A huge benefit to attending Loyola School of Law, is that we have more than 10,000 alumni and thousands live in the city of Chicago holding a wide variety of jobs. They work within state and federal judiciaries, law firms and businesses, higher education, government, and public service. Our alumni are very good about staying connected to the school through mentoring, teaching and networking. Already as a 1L the school has given us opportunities to connect with our alumni through lunches, panels, and online portals.
Recently, I attended a dinner through the 1L and Alumni Mentor Program. This alumni program pairs 1Ls with recent Loyola graduates who are working in our field of interest. This mentorship is intended to support the 1Ls in school and our career by learning from the alumni’s experience and insights.
At the dinner I was paired with John Norkus who works in public interest. He and a fellow Loyola graduate have created their own firm with the purpose of providing accesses to affordable legal service in housing matters. The practice targets people who make too much money to qualify for special services, but do not have an extra $5,000- 10,000 to pay an attorney when they are about to lose their home. Essentially they are attempting to make the law more accessible.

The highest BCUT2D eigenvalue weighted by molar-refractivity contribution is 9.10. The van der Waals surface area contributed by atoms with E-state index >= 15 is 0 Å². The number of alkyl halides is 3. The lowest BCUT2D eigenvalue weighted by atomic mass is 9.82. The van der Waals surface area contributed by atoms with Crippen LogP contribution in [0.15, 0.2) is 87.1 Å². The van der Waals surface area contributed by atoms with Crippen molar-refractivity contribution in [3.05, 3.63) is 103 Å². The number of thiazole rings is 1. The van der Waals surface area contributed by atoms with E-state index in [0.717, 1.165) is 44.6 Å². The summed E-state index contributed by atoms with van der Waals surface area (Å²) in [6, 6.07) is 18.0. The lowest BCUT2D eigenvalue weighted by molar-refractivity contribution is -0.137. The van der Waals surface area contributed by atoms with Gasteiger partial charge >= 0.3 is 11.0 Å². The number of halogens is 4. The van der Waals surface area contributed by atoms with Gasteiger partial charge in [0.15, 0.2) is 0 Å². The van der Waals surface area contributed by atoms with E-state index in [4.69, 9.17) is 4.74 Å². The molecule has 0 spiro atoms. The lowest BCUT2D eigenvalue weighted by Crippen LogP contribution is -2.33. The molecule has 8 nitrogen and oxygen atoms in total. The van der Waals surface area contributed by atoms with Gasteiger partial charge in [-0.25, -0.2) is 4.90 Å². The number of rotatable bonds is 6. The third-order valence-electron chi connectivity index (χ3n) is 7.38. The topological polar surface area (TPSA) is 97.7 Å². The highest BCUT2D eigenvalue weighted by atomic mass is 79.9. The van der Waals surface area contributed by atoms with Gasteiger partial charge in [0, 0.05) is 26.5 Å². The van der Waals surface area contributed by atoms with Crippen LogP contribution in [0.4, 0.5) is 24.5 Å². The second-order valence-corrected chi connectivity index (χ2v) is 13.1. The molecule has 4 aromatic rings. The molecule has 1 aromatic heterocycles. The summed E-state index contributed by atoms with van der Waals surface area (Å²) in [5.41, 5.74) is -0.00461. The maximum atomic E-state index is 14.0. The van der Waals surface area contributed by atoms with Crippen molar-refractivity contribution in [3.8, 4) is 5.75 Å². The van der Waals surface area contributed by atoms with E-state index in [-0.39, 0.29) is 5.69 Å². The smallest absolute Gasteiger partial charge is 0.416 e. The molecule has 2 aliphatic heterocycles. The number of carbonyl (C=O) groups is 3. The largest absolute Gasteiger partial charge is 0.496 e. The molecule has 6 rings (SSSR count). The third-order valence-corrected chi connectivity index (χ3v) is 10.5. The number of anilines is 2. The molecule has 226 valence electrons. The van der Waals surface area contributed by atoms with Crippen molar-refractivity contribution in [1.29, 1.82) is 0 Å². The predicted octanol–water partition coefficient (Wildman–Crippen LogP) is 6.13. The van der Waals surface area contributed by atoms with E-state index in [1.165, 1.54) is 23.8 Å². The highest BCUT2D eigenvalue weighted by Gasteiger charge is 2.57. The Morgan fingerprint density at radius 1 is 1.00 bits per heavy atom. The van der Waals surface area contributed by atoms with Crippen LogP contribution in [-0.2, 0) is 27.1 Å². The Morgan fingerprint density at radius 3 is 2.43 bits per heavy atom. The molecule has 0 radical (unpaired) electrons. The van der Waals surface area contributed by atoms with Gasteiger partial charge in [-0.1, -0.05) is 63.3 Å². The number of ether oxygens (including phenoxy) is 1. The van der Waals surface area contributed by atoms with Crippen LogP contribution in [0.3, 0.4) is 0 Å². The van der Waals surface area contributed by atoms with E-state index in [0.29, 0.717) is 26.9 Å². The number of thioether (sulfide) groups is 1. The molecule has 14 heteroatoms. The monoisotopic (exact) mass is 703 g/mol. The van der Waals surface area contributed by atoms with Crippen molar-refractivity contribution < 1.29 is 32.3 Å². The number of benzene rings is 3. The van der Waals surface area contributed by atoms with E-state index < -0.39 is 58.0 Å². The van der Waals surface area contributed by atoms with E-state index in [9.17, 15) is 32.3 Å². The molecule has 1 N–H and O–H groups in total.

I really enjoyed speaking with him and learning about the work he was doing. Further, he gave me some advice about networking. I often feel awkward and needy when I am networking. I am a law student with only a semester worth of credits, what do I have to offer? John encouraged me that I could have something to offer and that alumni especially love to help young lawyers begin. Through our conversation I developed a little more confidence in going forward. Plus, he kindly shared that networking never ends. It is something we will all do for the rest of our careers. From his insights I learned I had better just throw myself into it because it can only get easier.
But his support didn’t stop with the dinner. Later that weekend I followed up with an email to thank him for his time. He promptly and warmly responded that he too had enjoyed getting to know me and other classmates. He even invited me to shadow him at the court house. Overall, it was a great opportunity to practice my networking skills in a comfortable environment and make a new friend in public interest.
Questions for Amie? Email law-admissions [at] luc [dot] edu with the subject “Ask Amie” and she will make sure to answer them.